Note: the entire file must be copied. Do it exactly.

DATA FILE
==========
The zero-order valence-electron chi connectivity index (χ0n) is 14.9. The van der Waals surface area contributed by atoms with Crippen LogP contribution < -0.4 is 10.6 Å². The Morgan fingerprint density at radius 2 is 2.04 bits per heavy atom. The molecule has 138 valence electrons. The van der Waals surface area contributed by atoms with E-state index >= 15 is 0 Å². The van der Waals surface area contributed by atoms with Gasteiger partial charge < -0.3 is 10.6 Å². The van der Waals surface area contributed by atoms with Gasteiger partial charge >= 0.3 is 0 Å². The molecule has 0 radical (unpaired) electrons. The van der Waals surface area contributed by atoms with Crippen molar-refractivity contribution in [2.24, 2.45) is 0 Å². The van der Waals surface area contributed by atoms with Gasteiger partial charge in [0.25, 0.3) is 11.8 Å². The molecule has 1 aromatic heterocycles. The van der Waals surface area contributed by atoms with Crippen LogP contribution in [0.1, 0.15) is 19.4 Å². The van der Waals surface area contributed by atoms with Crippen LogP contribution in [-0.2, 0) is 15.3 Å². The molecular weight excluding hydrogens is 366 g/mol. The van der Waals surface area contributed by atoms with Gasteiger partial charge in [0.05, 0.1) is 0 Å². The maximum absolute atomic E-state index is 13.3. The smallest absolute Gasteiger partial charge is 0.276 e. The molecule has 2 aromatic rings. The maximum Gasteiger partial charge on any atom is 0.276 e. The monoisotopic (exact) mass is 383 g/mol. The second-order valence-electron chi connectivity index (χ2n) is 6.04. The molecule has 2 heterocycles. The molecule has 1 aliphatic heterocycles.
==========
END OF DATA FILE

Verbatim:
The zero-order valence-electron chi connectivity index (χ0n) is 14.9. The van der Waals surface area contributed by atoms with Crippen LogP contribution < -0.4 is 10.6 Å². The Morgan fingerprint density at radius 2 is 2.04 bits per heavy atom. The molecule has 138 valence electrons. The van der Waals surface area contributed by atoms with E-state index >= 15 is 0 Å². The van der Waals surface area contributed by atoms with Gasteiger partial charge < -0.3 is 10.6 Å². The van der Waals surface area contributed by atoms with Gasteiger partial charge >= 0.3 is 0 Å². The molecule has 0 radical (unpaired) electrons. The van der Waals surface area contributed by atoms with Crippen molar-refractivity contribution in [2.24, 2.45) is 0 Å². The van der Waals surface area contributed by atoms with Gasteiger partial charge in [0.25, 0.3) is 11.8 Å². The molecule has 1 aromatic heterocycles. The van der Waals surface area contributed by atoms with Crippen LogP contribution in [0.1, 0.15) is 19.4 Å². The van der Waals surface area contributed by atoms with Crippen LogP contribution in [-0.2, 0) is 15.3 Å². The molecular weight excluding hydrogens is 366 g/mol. The van der Waals surface area contributed by atoms with Gasteiger partial charge in [0.05, 0.1) is 0 Å². The maximum absolute atomic E-state index is 13.3. The smallest absolute Gasteiger partial charge is 0.276 e. The molecule has 2 aromatic rings. The maximum Gasteiger partial charge on any atom is 0.276 e. The monoisotopic (exact) mass is 383 g/mol. The second-order valence-electron chi connectivity index (χ2n) is 6.04. The molecule has 2 heterocycles. The molecule has 1 aliphatic heterocycles.